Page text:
A container for holy water used in baptism. In most medieval
churches, it is a large, octagonal stone bowl on a stem
and base, carved with designs, and sited at the west end
of the nave. Many fonts have
been moved from their original position over the years,
which was often against a pillar in the north aisle, as at Kedington.
Most are of white stone, usually from Barnack in Cambridgeshire; but there are also fonts of grey Purbeck marble, as at Sweffling and Farnham, and rare fonts of black Tournai marble at Boulge and Ipswich St Peter. These, as with other early medieval fonts, are square rather than octagonal. Carvings on medieval Suffolk fonts are typically lions around the stem, often interspersed with wild men; angels under the bowl, and evangelistic symbols, alternating with other designs, on the eight panels of the bowl. Fonts of this type are found in about 200 Suffolk churches, perhaps the best examples being at Aldringham, Wissett and Waldringfield.
The most famous Suffolk fonts are those of the seven sacraments series. These show, in relief, the sacraments of the Catholic Church, with another design on the eighth panel.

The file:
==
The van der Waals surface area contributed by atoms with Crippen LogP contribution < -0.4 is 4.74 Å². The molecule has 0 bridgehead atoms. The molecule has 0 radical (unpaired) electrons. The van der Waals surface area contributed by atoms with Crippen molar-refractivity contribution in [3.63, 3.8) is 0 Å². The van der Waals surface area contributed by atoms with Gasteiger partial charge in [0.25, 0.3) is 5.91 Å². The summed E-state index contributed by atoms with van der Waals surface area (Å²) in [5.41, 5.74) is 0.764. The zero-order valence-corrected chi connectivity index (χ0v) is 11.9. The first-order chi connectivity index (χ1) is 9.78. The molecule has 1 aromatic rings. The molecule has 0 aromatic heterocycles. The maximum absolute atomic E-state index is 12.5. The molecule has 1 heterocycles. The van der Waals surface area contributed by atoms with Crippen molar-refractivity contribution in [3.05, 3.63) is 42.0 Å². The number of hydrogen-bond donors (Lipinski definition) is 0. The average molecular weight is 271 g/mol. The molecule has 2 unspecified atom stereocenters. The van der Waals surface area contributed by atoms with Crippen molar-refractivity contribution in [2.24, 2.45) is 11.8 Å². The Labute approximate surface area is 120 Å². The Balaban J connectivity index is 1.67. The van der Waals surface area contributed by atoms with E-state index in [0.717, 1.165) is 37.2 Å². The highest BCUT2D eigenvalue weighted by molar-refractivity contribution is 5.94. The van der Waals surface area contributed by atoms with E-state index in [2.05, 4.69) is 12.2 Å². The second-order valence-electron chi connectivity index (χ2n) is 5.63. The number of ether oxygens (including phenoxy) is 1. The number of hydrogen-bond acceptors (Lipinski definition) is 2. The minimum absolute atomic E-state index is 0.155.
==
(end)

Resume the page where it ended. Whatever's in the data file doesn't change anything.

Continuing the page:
This is often the Baptism of Christ, although the Crucifixion and the Martyrdom of St Andrew are also found in Suffolk. There are 10 of these fonts in Suffolk, at Badingham, Cratfield, Denston, Monk Soham, Westhall (with original colour), Melton, Laxfield, Woodbridge St Mary, Weston and Great Glemham. There are 3 other fonts which were probably part of the series, at Blythburgh, Southwold and Wenhaston; but they have been completely defaced.
Other spectacular designs include the lions on the black font at Ipswich St Peter, the joyful mysteries of the rosary at Ipswich St Matthew, the astonishingly beautiful hierarchy of the church at Sutton, and the pieta at Orford, where the font also retains its dedicatory inscription. Modern fonts, especially in Catholic churches, tend to be simple, and sited in the sanctuary. Having said this, the most dramatic font in Suffolk is probably that at Bungay St Edmund.